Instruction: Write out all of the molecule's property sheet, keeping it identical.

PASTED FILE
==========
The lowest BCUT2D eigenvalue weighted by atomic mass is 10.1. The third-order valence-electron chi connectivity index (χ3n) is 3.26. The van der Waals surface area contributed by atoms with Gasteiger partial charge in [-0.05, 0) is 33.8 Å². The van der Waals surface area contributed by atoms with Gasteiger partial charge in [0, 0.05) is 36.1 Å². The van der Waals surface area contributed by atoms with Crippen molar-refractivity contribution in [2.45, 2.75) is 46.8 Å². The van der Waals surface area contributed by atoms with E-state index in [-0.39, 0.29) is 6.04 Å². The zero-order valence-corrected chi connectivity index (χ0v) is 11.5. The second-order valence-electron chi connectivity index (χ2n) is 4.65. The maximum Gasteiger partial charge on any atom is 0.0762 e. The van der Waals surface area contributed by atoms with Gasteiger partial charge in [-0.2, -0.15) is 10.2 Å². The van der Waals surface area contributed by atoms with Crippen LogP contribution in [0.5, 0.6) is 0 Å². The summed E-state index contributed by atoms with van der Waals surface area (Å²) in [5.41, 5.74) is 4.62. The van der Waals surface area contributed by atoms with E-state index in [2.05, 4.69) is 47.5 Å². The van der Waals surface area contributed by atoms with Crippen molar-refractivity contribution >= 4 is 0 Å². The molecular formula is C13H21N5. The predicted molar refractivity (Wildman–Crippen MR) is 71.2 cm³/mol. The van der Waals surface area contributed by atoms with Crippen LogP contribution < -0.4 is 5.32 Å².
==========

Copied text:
The lowest BCUT2D eigenvalue weighted by atomic mass is 10.1. The third-order valence-electron chi connectivity index (χ3n) is 3.26. The van der Waals surface area contributed by atoms with Gasteiger partial charge in [-0.05, 0) is 33.8 Å². The van der Waals surface area contributed by atoms with Gasteiger partial charge in [0, 0.05) is 36.1 Å². The van der Waals surface area contributed by atoms with Crippen molar-refractivity contribution in [2.45, 2.75) is 46.8 Å². The van der Waals surface area contributed by atoms with E-state index in [-0.39, 0.29) is 6.04 Å². The zero-order valence-corrected chi connectivity index (χ0v) is 11.5. The second-order valence-electron chi connectivity index (χ2n) is 4.65. The maximum Gasteiger partial charge on any atom is 0.0762 e. The van der Waals surface area contributed by atoms with Gasteiger partial charge in [-0.2, -0.15) is 10.2 Å². The van der Waals surface area contributed by atoms with Crippen LogP contribution in [0.5, 0.6) is 0 Å². The summed E-state index contributed by atoms with van der Waals surface area (Å²) in [5.41, 5.74) is 4.62. The van der Waals surface area contributed by atoms with E-state index in [2.05, 4.69) is 47.5 Å². The van der Waals surface area contributed by atoms with Crippen molar-refractivity contribution >= 4 is 0 Å². The molecular formula is C13H21N5. The predicted molar refractivity (Wildman–Crippen MR) is 71.2 cm³/mol. The van der Waals surface area contributed by atoms with Crippen LogP contribution < -0.4 is 5.32 Å².